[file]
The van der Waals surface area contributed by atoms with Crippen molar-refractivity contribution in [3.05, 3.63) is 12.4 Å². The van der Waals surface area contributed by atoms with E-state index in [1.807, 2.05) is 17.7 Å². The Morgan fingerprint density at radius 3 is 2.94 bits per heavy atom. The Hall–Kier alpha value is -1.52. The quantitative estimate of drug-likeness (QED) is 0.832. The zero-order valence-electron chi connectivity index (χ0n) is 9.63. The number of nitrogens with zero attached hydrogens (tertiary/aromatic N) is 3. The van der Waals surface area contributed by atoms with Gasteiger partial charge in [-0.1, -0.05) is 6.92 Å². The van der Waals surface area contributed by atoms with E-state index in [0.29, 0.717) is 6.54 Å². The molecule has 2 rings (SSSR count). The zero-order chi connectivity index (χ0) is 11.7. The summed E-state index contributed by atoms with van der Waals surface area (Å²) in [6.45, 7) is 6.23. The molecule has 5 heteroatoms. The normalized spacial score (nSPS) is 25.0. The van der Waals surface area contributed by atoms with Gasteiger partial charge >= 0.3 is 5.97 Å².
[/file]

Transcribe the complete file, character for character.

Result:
The van der Waals surface area contributed by atoms with Crippen molar-refractivity contribution in [3.05, 3.63) is 12.4 Å². The van der Waals surface area contributed by atoms with E-state index in [1.807, 2.05) is 17.7 Å². The Morgan fingerprint density at radius 3 is 2.94 bits per heavy atom. The Hall–Kier alpha value is -1.52. The quantitative estimate of drug-likeness (QED) is 0.832. The zero-order valence-electron chi connectivity index (χ0n) is 9.63. The number of nitrogens with zero attached hydrogens (tertiary/aromatic N) is 3. The van der Waals surface area contributed by atoms with Gasteiger partial charge in [-0.1, -0.05) is 6.92 Å². The van der Waals surface area contributed by atoms with E-state index in [0.29, 0.717) is 6.54 Å². The molecule has 2 rings (SSSR count). The zero-order chi connectivity index (χ0) is 11.7. The summed E-state index contributed by atoms with van der Waals surface area (Å²) in [6.45, 7) is 6.23. The molecule has 5 heteroatoms. The normalized spacial score (nSPS) is 25.0. The van der Waals surface area contributed by atoms with Gasteiger partial charge >= 0.3 is 5.97 Å².